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SANDF spends R200m on unapproved Cuban COVID drug

The SA National Defence Force is secretly spending more than R200m on a Cuban COVID-19 treatment that the health regulator has not registered for use to treat symptoms of the virus, reports Mail & Guardian.

It writes that a senior official in the South African Military Health Service (SAMHS) has blown the whistle on the military paying R35m for 130 000 doses of the Interferon-Alpha-2B drug – enough to treat 8,600 military personnel – and is to make another payment of R182m for a consignment that has already been delivered.

SANDF spokesperson Siphiwe Dlamini had not responded to questions at the time of publication. According to a confidential internal report by Major-General Lesley Ford, the chief director for military health service support, the drugs cannot be used because the defence force did not make the necessary applications before procuring them.

“The drug is not SAHPRA [South African Health Products Regulatory Authority] approved for use within RSA. A post facto application has been made to SAHPRA for the first batch of Interferon subsequent to the receipt in the depot [but has] seemingly not been granted to date,” Ford said.

The payment could have been deliberately made against an “incorrect expenditure classification to avoid detection”, Ford says in his memo to senior defence force leaders including the surgeon general, the chief of staff and the chief of logistics.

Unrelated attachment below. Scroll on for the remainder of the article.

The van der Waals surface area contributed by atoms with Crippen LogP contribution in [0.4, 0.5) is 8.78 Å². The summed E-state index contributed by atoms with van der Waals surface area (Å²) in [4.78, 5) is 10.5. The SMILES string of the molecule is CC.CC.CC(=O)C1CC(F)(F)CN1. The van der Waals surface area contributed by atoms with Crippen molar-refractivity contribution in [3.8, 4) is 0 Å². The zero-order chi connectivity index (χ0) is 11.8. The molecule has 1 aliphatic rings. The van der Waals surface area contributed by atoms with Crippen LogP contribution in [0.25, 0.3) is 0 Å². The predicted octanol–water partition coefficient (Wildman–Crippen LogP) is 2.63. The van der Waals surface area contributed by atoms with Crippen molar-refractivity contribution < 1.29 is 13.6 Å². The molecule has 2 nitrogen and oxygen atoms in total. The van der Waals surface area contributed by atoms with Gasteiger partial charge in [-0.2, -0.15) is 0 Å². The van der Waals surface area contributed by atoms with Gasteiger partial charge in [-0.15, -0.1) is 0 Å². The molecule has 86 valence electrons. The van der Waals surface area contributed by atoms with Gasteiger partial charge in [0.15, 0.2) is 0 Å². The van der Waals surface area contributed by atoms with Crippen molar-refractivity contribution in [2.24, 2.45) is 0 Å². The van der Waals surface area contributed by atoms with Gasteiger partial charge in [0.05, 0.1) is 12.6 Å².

“At no stage was any SAMHS projection of Covid-19 infections close to this number of patients. Therefore the basis of calculation that informed this already seemingly controversial transaction may not have been concluded with reasonable care,” he said.

They cannot be used because the defence force did not make the necessary applications before procuring the drug. The procurement was not captured on the SAMHS inventory, he said, and was done without following due process.

The import of the medicines in April was hidden from the inter-ministerial committee appointed by President Cyril Ramaphosa to investigate all COVID-19 related corruption. A check of the defence department’s list, which was submitted in August to the inter-ministerial committee, did not include Interferon as part of the expenditure.

This is the second instance of a deal between the defence force and the Cubans falling foul of due processes. The M&G previously reported that the auditor general flagged a R900m contract signed by the SANDF chief,General Solly Shok, in 2014 ,to have 150 Cuban mechanics fix old army trucks.

[link url="https://mg.co.za/article/2020-10-22-b-sandf-hid-r200m-expenditure-on-covid-drug-it-cant-use/"]Full Mail & Guardian report[/link]

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